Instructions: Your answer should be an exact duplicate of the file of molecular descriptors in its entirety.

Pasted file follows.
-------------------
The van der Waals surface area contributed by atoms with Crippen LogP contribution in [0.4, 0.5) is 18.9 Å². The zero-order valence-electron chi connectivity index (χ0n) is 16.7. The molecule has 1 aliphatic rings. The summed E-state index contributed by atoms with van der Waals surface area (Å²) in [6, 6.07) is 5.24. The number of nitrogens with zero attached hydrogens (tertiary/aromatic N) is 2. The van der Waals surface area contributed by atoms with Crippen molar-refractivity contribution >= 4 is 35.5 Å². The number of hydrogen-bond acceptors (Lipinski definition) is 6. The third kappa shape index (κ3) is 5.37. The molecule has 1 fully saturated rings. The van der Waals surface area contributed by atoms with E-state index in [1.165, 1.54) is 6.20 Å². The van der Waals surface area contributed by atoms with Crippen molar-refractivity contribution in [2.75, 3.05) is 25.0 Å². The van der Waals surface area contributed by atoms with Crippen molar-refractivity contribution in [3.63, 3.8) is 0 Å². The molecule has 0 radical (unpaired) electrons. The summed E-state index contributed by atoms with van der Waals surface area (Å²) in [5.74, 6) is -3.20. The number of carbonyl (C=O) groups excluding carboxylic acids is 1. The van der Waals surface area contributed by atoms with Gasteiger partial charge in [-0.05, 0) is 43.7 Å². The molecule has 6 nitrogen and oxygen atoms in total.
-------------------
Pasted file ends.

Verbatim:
The van der Waals surface area contributed by atoms with Crippen LogP contribution in [0.4, 0.5) is 18.9 Å². The zero-order valence-electron chi connectivity index (χ0n) is 16.7. The molecule has 1 aliphatic rings. The summed E-state index contributed by atoms with van der Waals surface area (Å²) in [6, 6.07) is 5.24. The number of nitrogens with zero attached hydrogens (tertiary/aromatic N) is 2. The van der Waals surface area contributed by atoms with Crippen molar-refractivity contribution >= 4 is 35.5 Å². The number of hydrogen-bond acceptors (Lipinski definition) is 6. The third kappa shape index (κ3) is 5.37. The molecule has 1 fully saturated rings. The van der Waals surface area contributed by atoms with E-state index in [1.165, 1.54) is 6.20 Å². The van der Waals surface area contributed by atoms with Crippen molar-refractivity contribution in [2.75, 3.05) is 25.0 Å². The van der Waals surface area contributed by atoms with Crippen molar-refractivity contribution in [3.63, 3.8) is 0 Å². The molecule has 0 radical (unpaired) electrons. The summed E-state index contributed by atoms with van der Waals surface area (Å²) in [5.74, 6) is -3.20. The number of carbonyl (C=O) groups excluding carboxylic acids is 1. The van der Waals surface area contributed by atoms with Gasteiger partial charge in [-0.05, 0) is 43.7 Å². The molecule has 6 nitrogen and oxygen atoms in total.